Opinions

How, Why, and Baseball

It's that optimistic time of year when the pitchers and catchers report for spring training. Baseball season is returning quickly, and with it comes high expectations, a love of the pastoral, and well-deserved nostalgia.

By Tim Baumann, Opinions Editor

It’s that optimistic time of year when the pitchers and catchers report for spring training. Baseball season is returning quickly, and with it comes high expectations, a love of the pastoral, and well-deserved nostalgia.

Unfortunately, in the Major Leagues, fear of steroid use has become as much a part of the game as the seventh-inning stretch. This is a useful example of our aversion of fact in the face of narrative.

The proof of steroid use is, according to the sportswriters, in a sudden surge of home run hitting that began in the early ‘90s and been corroborated with some famous testimonies. Cheating defiled the values of the American Pastime

This narrative is not noteworthy in itself; sports columnists have been making morality tales and dialectics out of athletics since the nascence of the sports section. However, what is noteworthy is that few question their contentions, which utterly defy physics and our knowledge of the human body.

Every kid who ever makes it past tee-ball knows that power is generated by opening up the hips during the swing; swinging with one’s arms utterly saps power. A player who has a strong abdomen and a solid base will probably have more power than one who has massive arms.

Meanwhile, studies have shown that steroid use beefs up muscles in the arms and chest, which don’t affect power hitting, with little to no effect on torso and leg muscles, which do. I am also totally unaware of any steroid which improves hand-eye coordination.

You can put the two together: steroids don’t have an effect on the parts of the body which actually dictate power.

Sabermetricians (baseball thinkers who subscribe to new or previously undervalued statistics as truly indicative of a player’s worth) and even people with basic critical thinking skills have put holes in sportswriter-logic. Physicists and mathematicians have blasted columnists for their ignorance of how home runs are made and how the human body works. However, the writers have deceived themselves into false truths derived from baseball lore, and so they push their old narratives strongly, ignoring facts along the way.

Despite all evidence to the contrary, they cling to the old statistics, which inefficiently measure a player’s true value. And they believe that the athlete has an ethical responsibility to his fans.

It’s a sample of a sad human desire to keep hold of mythos while denying understanding. Sportswriters today are the spiritual descendants of the men who tried Galileo Galilei for saying that the Earth went around the Sun, those who brought John Scopes into court for teaching evolution in his classroom, or the politicians who perpetuated the missile gap during the Cold War.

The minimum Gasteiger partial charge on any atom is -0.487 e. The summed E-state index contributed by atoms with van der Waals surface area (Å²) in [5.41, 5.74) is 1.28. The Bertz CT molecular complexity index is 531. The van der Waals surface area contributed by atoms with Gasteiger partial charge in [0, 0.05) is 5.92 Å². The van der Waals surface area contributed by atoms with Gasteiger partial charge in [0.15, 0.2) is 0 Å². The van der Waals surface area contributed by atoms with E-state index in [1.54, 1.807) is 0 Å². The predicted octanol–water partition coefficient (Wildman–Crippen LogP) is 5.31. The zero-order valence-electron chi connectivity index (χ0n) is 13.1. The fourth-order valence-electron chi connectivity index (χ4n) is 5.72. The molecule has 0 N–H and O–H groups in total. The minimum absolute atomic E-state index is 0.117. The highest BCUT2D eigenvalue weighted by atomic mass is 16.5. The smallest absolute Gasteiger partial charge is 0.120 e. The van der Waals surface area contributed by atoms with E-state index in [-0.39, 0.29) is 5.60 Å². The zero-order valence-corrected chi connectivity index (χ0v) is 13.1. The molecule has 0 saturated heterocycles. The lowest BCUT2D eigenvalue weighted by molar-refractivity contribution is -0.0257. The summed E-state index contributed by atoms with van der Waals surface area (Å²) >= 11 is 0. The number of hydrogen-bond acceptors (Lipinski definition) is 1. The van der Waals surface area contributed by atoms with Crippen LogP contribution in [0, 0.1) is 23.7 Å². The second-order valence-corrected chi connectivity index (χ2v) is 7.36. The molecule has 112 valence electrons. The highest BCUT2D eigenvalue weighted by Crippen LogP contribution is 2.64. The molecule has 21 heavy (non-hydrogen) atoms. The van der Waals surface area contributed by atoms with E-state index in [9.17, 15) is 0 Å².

Facts are unfortunate roadblocks when there’s a story to push, there’s a narrative to uphold, there’s a mythos to shroud.

The Human Genome Project says that our genetic diversity had to have come from roughly 10,000 human beings, while Darwin and Gould laid out a theory—not a hypothesis—of evolution. But the story tells us humans were magicked into existence from one couple. The Soviets never had as many nukes as we did (though both nations already had enough to end all human life many times over). But the narrative, fed to us by our government and our free press, starred a hulking Communist bear that was ready to destroy the planet. And while clutch-hitting has been by-and-large proven a figment of the imagination, we still believe in this story of one-on-one combat, a titanic battle of wills between Pitcher and Batter.

The funny thing is, there are still appropriate settings for embracing the unquantifiable and the esoteric.

There was a paragraph in my high school Physics textbook that, in summary, said that science answers “How?” and religion answers “Why?” Or, as Galileo put it, the Bible tells us how to go to Heaven, not the way the heavens go. There’s no more need to throw out Genesis than there is to forget “Hub Fans Bid Kid Adieu,” but to read either text and ask “How?” is to ask a question which yields unrewarding, illogical, and ultimately incorrect answers.

We have a limited understanding of the natural world, but we know that evolution is how different species of organisms came into being. We don’t know everything about baseball, but we know that steroids like human growth hormone or androstenedione don’t make people hit home runs. Let’s not waste more time ignoring facts because it’s more comfortable to do so, or asking the wrong questions because we don’t know any better; embrace proven truths and ask the questions that will engender productive answers.

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